May 23, 2013
Angelina Jolie’s double mastectomy raises gene testing awareness
Tracey Tatum, an oncology nurse practitioner at HCA Virginia’s Thomas Johns Cancer Hospital, appeared in a live television interview on WWBT NBC 12 with Ryan Nobles to talk about genetic breast testing in light of Angelina Jolie’s recent double mastectomy.
Tatum, who is one of four advanced practice nurses in the HCA Virginia Cancer Care Network who are certified as genetics nurse educators, discussed the BRCA1 genetic test. The test detects the breast cancer 1 or early onset gene and is the same test that determined that Jolie had an 87 percent chance of developing breast cancer.
Genetic testing is a process in which the inherited genetic material or DNA is carefully tested for changes. This DNA is obtained from a simple test, usually analyzing a patient’s blood or saliva.
According to the HCA Virginia Cancer Care Network, awareness of the presence of genetic risk for cancer can provide important and sometimes life-saving options. Those with genetic risk do not follow the same screening guidelines as the general population, but are given specialized follow-up guidelines.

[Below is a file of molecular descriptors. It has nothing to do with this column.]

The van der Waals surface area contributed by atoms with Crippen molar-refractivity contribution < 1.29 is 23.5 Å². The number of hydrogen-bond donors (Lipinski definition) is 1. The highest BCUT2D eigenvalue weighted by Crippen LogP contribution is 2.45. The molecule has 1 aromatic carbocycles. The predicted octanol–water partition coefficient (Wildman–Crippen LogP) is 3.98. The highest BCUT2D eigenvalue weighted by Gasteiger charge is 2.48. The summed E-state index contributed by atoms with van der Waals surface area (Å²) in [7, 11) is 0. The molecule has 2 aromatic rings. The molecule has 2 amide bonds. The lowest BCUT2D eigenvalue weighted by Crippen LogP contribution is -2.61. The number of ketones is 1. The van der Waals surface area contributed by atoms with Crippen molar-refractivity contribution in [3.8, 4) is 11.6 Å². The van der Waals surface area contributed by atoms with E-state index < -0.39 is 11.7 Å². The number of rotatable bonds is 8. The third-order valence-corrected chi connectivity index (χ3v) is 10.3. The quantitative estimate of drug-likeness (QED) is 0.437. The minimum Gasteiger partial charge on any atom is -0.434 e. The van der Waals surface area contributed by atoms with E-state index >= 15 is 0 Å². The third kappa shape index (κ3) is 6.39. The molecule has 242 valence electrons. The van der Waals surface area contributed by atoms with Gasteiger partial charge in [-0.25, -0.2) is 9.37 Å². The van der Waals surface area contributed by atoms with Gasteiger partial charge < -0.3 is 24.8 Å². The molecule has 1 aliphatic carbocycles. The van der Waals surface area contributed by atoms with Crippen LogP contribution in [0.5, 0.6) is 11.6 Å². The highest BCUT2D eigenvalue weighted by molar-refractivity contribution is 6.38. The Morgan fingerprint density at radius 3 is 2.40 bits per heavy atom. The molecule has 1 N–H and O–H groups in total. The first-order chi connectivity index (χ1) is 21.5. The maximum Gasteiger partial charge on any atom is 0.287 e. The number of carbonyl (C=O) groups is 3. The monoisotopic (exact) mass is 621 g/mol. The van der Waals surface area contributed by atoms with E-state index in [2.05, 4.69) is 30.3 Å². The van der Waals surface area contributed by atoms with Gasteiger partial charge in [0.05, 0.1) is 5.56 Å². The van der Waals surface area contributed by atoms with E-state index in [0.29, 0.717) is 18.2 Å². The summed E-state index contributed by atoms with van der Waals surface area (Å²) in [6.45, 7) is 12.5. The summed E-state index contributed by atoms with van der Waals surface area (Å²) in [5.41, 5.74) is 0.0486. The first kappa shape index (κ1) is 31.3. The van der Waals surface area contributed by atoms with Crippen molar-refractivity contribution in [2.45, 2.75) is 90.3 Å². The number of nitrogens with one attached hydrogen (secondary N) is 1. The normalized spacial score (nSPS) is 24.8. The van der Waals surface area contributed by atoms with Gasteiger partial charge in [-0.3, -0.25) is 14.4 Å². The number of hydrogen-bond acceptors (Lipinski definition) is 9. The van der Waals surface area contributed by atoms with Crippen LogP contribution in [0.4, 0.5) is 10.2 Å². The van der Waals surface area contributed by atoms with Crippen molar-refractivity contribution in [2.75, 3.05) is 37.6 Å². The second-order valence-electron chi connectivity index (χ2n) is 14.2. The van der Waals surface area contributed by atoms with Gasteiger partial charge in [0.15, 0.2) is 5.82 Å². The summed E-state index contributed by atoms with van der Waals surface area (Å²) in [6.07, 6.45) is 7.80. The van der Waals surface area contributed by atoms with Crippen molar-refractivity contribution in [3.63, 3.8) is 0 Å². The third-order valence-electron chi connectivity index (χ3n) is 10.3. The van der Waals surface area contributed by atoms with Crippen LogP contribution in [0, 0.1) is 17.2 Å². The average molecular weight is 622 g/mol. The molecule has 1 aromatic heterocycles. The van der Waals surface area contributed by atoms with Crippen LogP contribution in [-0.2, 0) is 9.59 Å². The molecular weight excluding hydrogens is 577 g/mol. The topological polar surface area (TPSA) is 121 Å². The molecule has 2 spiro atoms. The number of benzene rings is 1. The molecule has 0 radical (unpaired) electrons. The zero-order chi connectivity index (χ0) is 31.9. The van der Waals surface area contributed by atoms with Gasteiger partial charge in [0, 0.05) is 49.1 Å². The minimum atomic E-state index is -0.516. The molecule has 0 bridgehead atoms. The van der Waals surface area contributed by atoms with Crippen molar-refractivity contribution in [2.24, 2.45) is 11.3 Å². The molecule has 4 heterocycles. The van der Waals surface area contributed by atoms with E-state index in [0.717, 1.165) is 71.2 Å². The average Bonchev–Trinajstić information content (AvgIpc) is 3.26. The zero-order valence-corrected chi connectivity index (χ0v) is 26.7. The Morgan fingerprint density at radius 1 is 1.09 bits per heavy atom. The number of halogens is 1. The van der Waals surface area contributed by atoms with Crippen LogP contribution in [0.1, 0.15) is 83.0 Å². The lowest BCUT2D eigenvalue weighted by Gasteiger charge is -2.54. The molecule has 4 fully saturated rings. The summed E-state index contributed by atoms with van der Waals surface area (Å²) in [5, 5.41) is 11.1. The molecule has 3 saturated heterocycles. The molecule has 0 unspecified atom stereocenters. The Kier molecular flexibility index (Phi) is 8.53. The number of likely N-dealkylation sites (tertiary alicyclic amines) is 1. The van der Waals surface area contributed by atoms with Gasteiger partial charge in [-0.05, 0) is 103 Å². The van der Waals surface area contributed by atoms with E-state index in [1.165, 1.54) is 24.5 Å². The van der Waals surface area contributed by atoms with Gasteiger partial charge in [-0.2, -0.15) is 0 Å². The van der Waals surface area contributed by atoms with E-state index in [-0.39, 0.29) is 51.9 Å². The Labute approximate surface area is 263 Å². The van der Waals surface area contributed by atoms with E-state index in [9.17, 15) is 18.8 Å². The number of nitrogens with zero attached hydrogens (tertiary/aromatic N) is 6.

The HCA Virginia Cancer Care Network also offers the following criteria for individuals seeking additional information about being referred for genetic testing. These include:
Two first-degree relatives (mother, daughter, or sister) diagnosed with breast cancer, one of whom is younger than 50 years
Three or more first- or second-degree relatives (aunt or grandmother) diagnosed regardless of age
Combination of first- and second-degree relatives diagnosed with breast and ovarian cancer regardless of age
First-degree relative with bilateral breast cancer
Breast cancer in a male relative
Combination of two or more first or second-degree relatives with ovarian cancer
For women of Ashkenazi Jewish descent - any first-degree or two second-degree relatives on same side of family diagnosed with breast or ovarian cancer.
See Tatum’s interview on NBC 12 below: